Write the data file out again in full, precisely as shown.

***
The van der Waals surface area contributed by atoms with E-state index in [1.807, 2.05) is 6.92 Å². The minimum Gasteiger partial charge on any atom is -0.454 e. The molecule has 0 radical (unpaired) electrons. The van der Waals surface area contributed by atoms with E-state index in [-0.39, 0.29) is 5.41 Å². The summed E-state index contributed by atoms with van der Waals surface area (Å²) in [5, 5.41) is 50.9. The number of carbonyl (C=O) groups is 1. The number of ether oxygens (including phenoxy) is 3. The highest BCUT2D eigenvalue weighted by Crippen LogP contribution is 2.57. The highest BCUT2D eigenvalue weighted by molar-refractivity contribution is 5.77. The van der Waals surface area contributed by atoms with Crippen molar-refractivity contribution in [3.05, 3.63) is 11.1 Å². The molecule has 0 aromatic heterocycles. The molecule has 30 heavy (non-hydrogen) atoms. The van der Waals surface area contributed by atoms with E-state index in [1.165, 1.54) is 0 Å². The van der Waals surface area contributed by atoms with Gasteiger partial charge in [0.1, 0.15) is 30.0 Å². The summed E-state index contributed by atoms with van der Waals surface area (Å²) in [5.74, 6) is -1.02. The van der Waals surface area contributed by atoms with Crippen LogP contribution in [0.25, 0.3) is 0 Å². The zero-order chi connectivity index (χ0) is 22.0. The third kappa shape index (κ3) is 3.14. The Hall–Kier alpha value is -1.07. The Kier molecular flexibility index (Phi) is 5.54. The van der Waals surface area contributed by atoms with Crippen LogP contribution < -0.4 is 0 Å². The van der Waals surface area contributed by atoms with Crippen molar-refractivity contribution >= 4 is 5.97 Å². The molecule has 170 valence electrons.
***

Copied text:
The van der Waals surface area contributed by atoms with E-state index in [1.807, 2.05) is 6.92 Å². The minimum Gasteiger partial charge on any atom is -0.454 e. The molecule has 0 radical (unpaired) electrons. The van der Waals surface area contributed by atoms with E-state index in [-0.39, 0.29) is 5.41 Å². The summed E-state index contributed by atoms with van der Waals surface area (Å²) in [5, 5.41) is 50.9. The number of carbonyl (C=O) groups is 1. The number of ether oxygens (including phenoxy) is 3. The highest BCUT2D eigenvalue weighted by Crippen LogP contribution is 2.57. The highest BCUT2D eigenvalue weighted by molar-refractivity contribution is 5.77. The van der Waals surface area contributed by atoms with Crippen molar-refractivity contribution in [3.05, 3.63) is 11.1 Å². The molecule has 0 aromatic heterocycles. The molecule has 30 heavy (non-hydrogen) atoms. The van der Waals surface area contributed by atoms with E-state index in [1.165, 1.54) is 0 Å². The van der Waals surface area contributed by atoms with Gasteiger partial charge in [0.1, 0.15) is 30.0 Å². The summed E-state index contributed by atoms with van der Waals surface area (Å²) in [5.74, 6) is -1.02. The van der Waals surface area contributed by atoms with Crippen LogP contribution in [0.25, 0.3) is 0 Å². The zero-order chi connectivity index (χ0) is 22.0. The third kappa shape index (κ3) is 3.14. The Hall–Kier alpha value is -1.07. The Kier molecular flexibility index (Phi) is 5.54. The van der Waals surface area contributed by atoms with Crippen LogP contribution < -0.4 is 0 Å². The van der Waals surface area contributed by atoms with Crippen molar-refractivity contribution >= 4 is 5.97 Å². The molecule has 170 valence electrons.